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Old 02-22-2011
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Arrow Rh negative Mom-Rh positive Baby

A blood group O, Rh negative woman with a negative antibody screen and no previous administration of Rh immune globulin during her pregnancy delivers a blood group B, Rh positive baby. The baby develops unconjugated hyperbilirubinemia a few hours after birth. The pathogenesis of the baby's jaundice is most closely related to?

A. Maternal anti-D antibodies destroying the babies Rh positive RBCs
B. intravascular hemolysis of fetal RBCs by anti-B IgM antibodies
C. Intravascular hemolysis of fetal RBCs by anti-A,B IgG antibodies
D. extravascular hemolysis of fetal RBCs by anti-B IgG antobodies
E. extravascular hemolysis of fetal RBCs by anti-A,B IgG antibodies

good luck!
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  #2  
Old 02-22-2011
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Default D

D. extravascular hemolysis of fetal RBCs by anti-B IgG antobodies.
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Old 02-22-2011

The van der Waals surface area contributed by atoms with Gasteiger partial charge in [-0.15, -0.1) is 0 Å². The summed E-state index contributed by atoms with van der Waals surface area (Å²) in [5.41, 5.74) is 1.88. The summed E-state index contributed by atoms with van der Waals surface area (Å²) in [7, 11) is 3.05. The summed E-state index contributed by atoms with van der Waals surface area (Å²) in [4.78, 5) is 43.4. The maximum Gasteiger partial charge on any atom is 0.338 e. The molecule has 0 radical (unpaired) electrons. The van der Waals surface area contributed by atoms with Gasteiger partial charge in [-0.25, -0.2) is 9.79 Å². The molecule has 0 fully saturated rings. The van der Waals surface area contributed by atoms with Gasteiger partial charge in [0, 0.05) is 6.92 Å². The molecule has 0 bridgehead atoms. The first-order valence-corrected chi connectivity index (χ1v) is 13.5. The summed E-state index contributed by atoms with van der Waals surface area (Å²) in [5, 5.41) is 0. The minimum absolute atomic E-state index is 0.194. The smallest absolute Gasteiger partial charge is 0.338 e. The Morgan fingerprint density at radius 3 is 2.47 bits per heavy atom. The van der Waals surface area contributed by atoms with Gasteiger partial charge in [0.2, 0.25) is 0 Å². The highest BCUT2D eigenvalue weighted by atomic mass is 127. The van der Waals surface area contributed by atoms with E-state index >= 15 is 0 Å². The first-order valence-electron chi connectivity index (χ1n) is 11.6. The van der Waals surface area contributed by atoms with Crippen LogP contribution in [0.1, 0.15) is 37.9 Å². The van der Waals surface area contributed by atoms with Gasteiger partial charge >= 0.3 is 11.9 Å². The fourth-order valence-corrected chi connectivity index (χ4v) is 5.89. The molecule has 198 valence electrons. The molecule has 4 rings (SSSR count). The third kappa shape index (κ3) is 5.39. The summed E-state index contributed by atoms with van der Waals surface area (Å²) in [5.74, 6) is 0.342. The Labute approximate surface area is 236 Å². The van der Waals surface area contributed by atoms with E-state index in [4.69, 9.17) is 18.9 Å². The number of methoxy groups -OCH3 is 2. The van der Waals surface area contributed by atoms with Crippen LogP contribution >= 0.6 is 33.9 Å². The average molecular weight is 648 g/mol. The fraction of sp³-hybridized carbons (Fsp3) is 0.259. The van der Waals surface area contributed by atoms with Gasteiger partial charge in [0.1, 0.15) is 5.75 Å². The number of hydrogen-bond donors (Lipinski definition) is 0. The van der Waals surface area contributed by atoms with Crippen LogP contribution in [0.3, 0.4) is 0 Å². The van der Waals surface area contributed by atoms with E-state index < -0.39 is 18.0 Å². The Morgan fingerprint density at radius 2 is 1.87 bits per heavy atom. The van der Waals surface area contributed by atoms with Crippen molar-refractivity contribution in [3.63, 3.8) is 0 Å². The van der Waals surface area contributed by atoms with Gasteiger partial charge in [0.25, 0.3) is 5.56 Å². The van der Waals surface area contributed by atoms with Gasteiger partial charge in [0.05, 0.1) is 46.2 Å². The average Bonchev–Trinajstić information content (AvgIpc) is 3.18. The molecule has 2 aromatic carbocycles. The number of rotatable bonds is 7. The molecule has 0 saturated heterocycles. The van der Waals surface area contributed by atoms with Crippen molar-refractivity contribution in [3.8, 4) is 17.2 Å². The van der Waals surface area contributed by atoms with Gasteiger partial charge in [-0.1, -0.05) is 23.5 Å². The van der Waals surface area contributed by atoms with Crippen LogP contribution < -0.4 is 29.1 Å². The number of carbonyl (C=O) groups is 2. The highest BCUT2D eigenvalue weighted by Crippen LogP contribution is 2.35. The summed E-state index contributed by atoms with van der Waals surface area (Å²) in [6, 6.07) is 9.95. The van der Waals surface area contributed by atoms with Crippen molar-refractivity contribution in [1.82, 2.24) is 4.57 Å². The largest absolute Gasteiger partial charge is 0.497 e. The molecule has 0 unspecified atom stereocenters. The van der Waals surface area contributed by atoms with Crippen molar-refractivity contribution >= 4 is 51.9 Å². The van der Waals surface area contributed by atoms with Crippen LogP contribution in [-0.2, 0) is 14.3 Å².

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D. extravascular hemolysis of fetal RBCs by anti-B IgG antobodies
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Old 02-22-2011
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I think people should mention the reason why they think this or that answer is correct
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Old 02-23-2011
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Are we not choosing A because of the wording that makes it sound like the antibodies are doing the destroying, or is there something in the clinical scenario that makes D more probable? It doesn't say whether it's her first baby...
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Old 02-23-2011
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Quote:
Originally Posted by Mondoshawan View Post
It doesn't say whether it's her first baby...
We should conclude it's the first baby because her antibody screen was negative.
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Old 02-23-2011
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Quote:
Originally Posted by Dulbee View Post
We should conclude it's the first baby because her antibody screen was negative.